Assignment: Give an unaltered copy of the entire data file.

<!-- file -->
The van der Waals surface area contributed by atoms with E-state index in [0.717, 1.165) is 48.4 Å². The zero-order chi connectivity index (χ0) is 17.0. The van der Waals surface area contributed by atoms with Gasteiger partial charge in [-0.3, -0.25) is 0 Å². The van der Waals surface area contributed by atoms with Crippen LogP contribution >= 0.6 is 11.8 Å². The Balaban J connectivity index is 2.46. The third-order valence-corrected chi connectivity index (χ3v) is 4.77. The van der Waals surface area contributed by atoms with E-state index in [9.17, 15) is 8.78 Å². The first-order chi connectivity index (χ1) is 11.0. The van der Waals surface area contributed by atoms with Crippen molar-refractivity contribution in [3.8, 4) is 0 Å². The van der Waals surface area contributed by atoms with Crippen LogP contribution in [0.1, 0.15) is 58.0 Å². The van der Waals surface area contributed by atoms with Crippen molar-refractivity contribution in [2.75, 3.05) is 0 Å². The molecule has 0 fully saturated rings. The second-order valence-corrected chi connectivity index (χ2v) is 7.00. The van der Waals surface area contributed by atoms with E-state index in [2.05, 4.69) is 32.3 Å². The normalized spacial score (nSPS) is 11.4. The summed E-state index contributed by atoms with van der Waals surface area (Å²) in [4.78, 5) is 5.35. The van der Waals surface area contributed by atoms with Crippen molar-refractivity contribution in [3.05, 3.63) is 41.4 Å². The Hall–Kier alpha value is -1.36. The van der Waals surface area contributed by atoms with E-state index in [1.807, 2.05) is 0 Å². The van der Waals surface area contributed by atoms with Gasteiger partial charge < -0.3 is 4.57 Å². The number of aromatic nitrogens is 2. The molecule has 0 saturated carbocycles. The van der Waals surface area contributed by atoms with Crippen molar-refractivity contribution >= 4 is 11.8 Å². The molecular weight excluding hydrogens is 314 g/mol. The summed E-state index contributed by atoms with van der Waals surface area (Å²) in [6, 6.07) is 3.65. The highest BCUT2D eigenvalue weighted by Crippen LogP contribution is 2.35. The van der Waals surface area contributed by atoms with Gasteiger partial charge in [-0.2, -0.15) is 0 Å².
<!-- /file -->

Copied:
The van der Waals surface area contributed by atoms with E-state index in [0.717, 1.165) is 48.4 Å². The zero-order chi connectivity index (χ0) is 17.0. The van der Waals surface area contributed by atoms with Gasteiger partial charge in [-0.3, -0.25) is 0 Å². The van der Waals surface area contributed by atoms with Crippen LogP contribution >= 0.6 is 11.8 Å². The Balaban J connectivity index is 2.46. The third-order valence-corrected chi connectivity index (χ3v) is 4.77. The van der Waals surface area contributed by atoms with E-state index in [9.17, 15) is 8.78 Å². The first-order chi connectivity index (χ1) is 11.0. The van der Waals surface area contributed by atoms with Crippen molar-refractivity contribution in [3.8, 4) is 0 Å². The van der Waals surface area contributed by atoms with Crippen LogP contribution in [0.1, 0.15) is 58.0 Å². The van der Waals surface area contributed by atoms with Crippen molar-refractivity contribution in [2.75, 3.05) is 0 Å². The molecule has 0 fully saturated rings. The second-order valence-corrected chi connectivity index (χ2v) is 7.00. The van der Waals surface area contributed by atoms with E-state index in [2.05, 4.69) is 32.3 Å². The normalized spacial score (nSPS) is 11.4. The summed E-state index contributed by atoms with van der Waals surface area (Å²) in [4.78, 5) is 5.35. The van der Waals surface area contributed by atoms with Crippen molar-refractivity contribution in [3.05, 3.63) is 41.4 Å². The Hall–Kier alpha value is -1.36. The van der Waals surface area contributed by atoms with E-state index in [1.807, 2.05) is 0 Å². The van der Waals surface area contributed by atoms with Gasteiger partial charge < -0.3 is 4.57 Å². The number of aromatic nitrogens is 2. The molecule has 0 saturated carbocycles. The van der Waals surface area contributed by atoms with Crippen molar-refractivity contribution >= 4 is 11.8 Å². The molecular weight excluding hydrogens is 314 g/mol. The summed E-state index contributed by atoms with van der Waals surface area (Å²) in [6, 6.07) is 3.65. The highest BCUT2D eigenvalue weighted by Crippen LogP contribution is 2.35. The van der Waals surface area contributed by atoms with Gasteiger partial charge in [-0.2, -0.15) is 0 Å².